- You build equity. As you pay off your home loan, your equity in your house increases. That's equity you can cash out on when you sell or do a cash-out refinance. You can also tap into your home's equity with a home equity loan or home equity line of credit (HELOC).
- Tailor it to your liking. Because you own your abode, you can modify it, renovate to your taste, or even demolish and rebuild if you want to.
To rent or buy: How to decide which is right for you
Here are some questions you'll want to ask yourself to decide whether renting or buying is right for you.
- What's your monthly budget for housing?
- How do you feel about a long-term investment?
- What are the most important features and amenities in a home?
- How long do you plan to stay in the home? Is it more or less than five years?
- Would you prefer a more permanent, fixed situation, or a more flexible one?
- Can you afford to repair and maintain a home?
- What are your short-term and long-term personal, professional, and financial goals?
- Where do you want to live? Is the neighborhood a place you can afford to buy?
Which is more cost-effective, renting or buying?
Let’s say you have two options on the same place: you can either buy it from the current owner or rent it. To figure out whether buying or renting is more cost-effective, you could look at what your monthly mortgage payment will be plus a fixed estimate of your yearly maintenance costs and taxes and compare that to what you’d pay in rent. If your rent is below your ownership costs, and you could invest the difference in stocks and bonds, it might make more sense to rent. On the other hand, if the properties in the area you’re shopping in are likely to appreciate significantly, it might make more sense to buy.
While there are distinct advantages and downsides to both renting versus buying, the decision largely boils down to your financial situation, preferences, lifestyle, and personal and professional goals. It's also a good idea to see which is more cost-effective and when it makes more financial sense to buy versus rent, and vice versa.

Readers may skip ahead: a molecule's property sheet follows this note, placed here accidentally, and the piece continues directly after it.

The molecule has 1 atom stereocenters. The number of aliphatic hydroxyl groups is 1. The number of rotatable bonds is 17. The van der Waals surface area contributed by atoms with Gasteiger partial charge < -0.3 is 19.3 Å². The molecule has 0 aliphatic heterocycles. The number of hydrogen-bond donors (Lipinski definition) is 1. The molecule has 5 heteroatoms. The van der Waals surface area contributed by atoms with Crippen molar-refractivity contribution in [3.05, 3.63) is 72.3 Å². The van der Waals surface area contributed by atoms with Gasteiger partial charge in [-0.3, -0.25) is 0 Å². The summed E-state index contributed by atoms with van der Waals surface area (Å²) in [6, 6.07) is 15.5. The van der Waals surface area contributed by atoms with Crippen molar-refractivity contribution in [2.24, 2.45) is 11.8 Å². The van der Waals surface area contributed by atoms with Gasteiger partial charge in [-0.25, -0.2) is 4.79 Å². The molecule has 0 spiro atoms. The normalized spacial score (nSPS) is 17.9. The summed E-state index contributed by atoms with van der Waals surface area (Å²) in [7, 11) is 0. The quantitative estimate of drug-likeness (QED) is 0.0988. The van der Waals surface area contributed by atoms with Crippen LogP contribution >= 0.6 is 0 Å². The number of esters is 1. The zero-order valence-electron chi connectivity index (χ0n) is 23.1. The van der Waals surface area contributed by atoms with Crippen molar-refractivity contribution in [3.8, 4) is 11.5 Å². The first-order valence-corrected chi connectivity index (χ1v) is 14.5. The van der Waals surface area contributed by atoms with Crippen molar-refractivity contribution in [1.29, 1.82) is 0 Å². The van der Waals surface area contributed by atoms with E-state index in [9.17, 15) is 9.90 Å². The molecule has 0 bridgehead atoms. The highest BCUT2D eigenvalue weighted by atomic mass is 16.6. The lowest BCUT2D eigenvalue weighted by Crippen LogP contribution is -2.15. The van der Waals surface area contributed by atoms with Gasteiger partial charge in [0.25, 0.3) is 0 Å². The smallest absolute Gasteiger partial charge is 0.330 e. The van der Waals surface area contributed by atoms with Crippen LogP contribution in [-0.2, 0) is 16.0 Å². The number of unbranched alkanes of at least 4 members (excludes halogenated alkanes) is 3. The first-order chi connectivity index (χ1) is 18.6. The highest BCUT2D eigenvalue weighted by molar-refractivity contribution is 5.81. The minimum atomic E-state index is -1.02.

Frequently asked questions (FAQs)
How can I save money to buy a house while paying for rent?
First, you'll want to zero in on roughly how much you'll want to save for a down payment. To save to buy a house while juggling rent payments, bolster your income by taking on side gigs, taking on more work at your day job, and seeing if you qualify for overtime. See if there's any way you qualify for a bonus or promotion.
You can also save by cutting back on the three major expenses—food, housing, and transportation. For instance, move to a more affordable neighborhood, get a roommate, eat out and get less food delivery.
Is it a good financial decision to pay more than 30% of my income on rent?
It's a general rule of thumb to spend no more than 30% of your gross income (aka income before taxes and other deductions) on your housing. That being said, it's not a hard-and-fast rule.
For instance, if you live in a more expensive part of the country, like in New York City or San Francisco, you might find yourself spending upward of 50% of your income toward rent. But if you're in more affordable stomping grounds, then 15% of your income might be more the norm. The main thing is to keep your housing affordable so it doesn't eat up too much of your cash flow.
What is the average down payment on a house?
The average down payment for a house is 20%, though there are some exceptions. For example, if you have an FHA loan or veteran’s home loan, you may be able to put down 10% or less.
What are current mortgage rates?
Between 2008 and 2020, mortgage rates were generally between 4% and 6%. During the pandemic, interest rates plummeted, but since spring of 2022, they have crept up to levels not seen since the George W. Bush administration. Now they are in the range of 5% to 7%. Rates change often, so check your local mortgage lender or use our tool below for your best current rate.